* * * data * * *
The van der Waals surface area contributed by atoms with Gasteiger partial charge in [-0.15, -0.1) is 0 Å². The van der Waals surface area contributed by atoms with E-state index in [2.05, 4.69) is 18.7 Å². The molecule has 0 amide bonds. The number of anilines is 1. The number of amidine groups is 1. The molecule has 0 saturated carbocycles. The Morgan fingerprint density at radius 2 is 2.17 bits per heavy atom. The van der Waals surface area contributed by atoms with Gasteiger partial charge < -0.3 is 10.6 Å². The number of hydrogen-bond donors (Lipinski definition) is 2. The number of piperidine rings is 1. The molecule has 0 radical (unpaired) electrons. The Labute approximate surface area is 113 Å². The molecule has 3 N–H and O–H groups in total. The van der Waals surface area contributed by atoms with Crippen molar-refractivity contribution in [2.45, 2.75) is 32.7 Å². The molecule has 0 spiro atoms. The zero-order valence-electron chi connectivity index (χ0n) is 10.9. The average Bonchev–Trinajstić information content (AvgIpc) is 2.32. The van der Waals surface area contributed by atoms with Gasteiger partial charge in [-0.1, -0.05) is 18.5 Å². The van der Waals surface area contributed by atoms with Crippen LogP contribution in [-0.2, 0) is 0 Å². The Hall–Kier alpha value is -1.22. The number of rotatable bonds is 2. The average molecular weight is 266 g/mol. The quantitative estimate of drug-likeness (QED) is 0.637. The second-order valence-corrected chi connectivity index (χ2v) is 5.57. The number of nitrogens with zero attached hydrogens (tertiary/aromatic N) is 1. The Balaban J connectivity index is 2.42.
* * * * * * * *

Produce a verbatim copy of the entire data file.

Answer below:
The van der Waals surface area contributed by atoms with Gasteiger partial charge in [-0.15, -0.1) is 0 Å². The van der Waals surface area contributed by atoms with E-state index in [2.05, 4.69) is 18.7 Å². The molecule has 0 amide bonds. The number of anilines is 1. The number of amidine groups is 1. The molecule has 0 saturated carbocycles. The Morgan fingerprint density at radius 2 is 2.17 bits per heavy atom. The van der Waals surface area contributed by atoms with Gasteiger partial charge < -0.3 is 10.6 Å². The number of hydrogen-bond donors (Lipinski definition) is 2. The number of piperidine rings is 1. The molecule has 0 radical (unpaired) electrons. The Labute approximate surface area is 113 Å². The molecule has 3 N–H and O–H groups in total. The van der Waals surface area contributed by atoms with Crippen molar-refractivity contribution in [2.45, 2.75) is 32.7 Å². The molecule has 0 spiro atoms. The zero-order valence-electron chi connectivity index (χ0n) is 10.9. The average Bonchev–Trinajstić information content (AvgIpc) is 2.32. The van der Waals surface area contributed by atoms with Gasteiger partial charge in [-0.1, -0.05) is 18.5 Å². The van der Waals surface area contributed by atoms with Crippen LogP contribution in [-0.2, 0) is 0 Å². The Hall–Kier alpha value is -1.22. The number of rotatable bonds is 2. The average molecular weight is 266 g/mol. The quantitative estimate of drug-likeness (QED) is 0.637. The second-order valence-corrected chi connectivity index (χ2v) is 5.57. The number of nitrogens with zero attached hydrogens (tertiary/aromatic N) is 1. The Balaban J connectivity index is 2.42.